• The Final Girl Support Group by Grady Hendrix – I bought this in August as an Indie Press List recommendation from the Currently Reading podcast. Years ago I read a good mystery about a “final girl”, one who survives a serial killer/ killing spree and has to live in fear. I was hoping this would be as good, but was sorely disappointed. The only reason I finished reading this was to find out how it ended. But I was annoyed throughout the entire book – writing style wasn’t for me, too many characters and random details to keep track of, uninteresting plot, dislikable and unreliable characters and narrator, and I couldn’t empathize with any of them. I feel like this male author wrote about a lot of whiny women in a disjointed way.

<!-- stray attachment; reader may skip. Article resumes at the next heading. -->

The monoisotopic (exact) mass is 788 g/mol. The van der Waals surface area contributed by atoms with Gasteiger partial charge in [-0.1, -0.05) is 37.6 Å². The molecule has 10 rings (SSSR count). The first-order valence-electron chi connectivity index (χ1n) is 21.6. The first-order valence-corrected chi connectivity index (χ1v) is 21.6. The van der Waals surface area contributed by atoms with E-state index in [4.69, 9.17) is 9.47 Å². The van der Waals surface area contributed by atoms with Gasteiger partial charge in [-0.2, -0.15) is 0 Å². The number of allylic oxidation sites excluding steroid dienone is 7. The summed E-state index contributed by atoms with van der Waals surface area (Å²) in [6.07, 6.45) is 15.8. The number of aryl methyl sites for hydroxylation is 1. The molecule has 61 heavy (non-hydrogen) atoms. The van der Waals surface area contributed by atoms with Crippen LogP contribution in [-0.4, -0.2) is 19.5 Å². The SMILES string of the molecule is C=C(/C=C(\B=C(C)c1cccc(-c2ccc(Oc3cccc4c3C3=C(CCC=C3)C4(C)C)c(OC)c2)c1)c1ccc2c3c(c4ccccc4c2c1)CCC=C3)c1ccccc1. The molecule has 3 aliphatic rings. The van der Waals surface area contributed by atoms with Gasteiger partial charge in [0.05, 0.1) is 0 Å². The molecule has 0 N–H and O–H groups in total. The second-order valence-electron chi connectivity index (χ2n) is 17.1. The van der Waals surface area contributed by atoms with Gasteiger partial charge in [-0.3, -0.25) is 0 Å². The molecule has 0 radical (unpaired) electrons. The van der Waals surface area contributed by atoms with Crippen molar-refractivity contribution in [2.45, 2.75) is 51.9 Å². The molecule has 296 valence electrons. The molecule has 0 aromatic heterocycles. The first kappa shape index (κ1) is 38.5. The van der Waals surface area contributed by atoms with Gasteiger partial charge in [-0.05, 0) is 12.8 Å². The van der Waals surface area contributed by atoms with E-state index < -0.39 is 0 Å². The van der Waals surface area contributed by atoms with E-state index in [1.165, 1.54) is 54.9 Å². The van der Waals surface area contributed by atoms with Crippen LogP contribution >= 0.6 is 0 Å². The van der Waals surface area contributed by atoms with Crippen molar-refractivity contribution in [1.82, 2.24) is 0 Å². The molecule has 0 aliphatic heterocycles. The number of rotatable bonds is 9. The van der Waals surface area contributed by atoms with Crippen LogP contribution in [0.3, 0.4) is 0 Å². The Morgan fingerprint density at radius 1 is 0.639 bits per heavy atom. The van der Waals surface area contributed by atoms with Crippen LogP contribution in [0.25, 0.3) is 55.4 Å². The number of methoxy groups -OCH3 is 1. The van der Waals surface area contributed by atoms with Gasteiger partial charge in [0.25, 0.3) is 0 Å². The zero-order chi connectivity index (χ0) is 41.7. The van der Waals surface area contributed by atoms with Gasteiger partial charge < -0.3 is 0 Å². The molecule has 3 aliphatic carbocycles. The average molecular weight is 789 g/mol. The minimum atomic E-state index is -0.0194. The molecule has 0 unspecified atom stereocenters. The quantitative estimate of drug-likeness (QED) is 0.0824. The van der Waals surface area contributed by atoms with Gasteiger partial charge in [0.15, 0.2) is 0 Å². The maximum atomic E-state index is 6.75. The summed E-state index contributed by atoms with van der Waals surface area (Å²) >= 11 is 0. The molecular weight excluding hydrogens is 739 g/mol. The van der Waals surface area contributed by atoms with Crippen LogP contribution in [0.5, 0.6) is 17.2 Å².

• Frankenstein by Mary Shelley – It is only because I respect Laura Tremaine that I finished this book. She has us reading a Classic for the second book in a row for our Book Club (we read Little Women in November). I have never been a fan of Classics. After reading this, here are a few of the reasons: The language feels old, outdated, too lengthy, or too ridiculous for me; these are the only books I can’t read fast, my mind and my pace slow down so much as I slog through the language; while the themes may still be relevant, I’d rather read them in a more modern story; most were written by upper class white people and don’t tell the full story of the times. Here is what I can say about this book in particular. I found the first four chapters, which are short letters, unbearable to read and it took me FOREVER just to get past them and into the story. I knew nothing about this story, despite having seen the monster (which I once thought was named Frankenstein, thanks to bad pop culture references) portrayed throughout my lifetime. I found the first half of the book slow, even after the monster existed, scared Frankenstein, killed people, and threatened his creator. It was only when I got to the last third of the book was I finally invested enough to care how it ended. To me, that is not a great reading experience. Again, if I wasn’t reading it for a book club I want to participate in, I would not have finished this. I want my reading to be more enjoyable than this!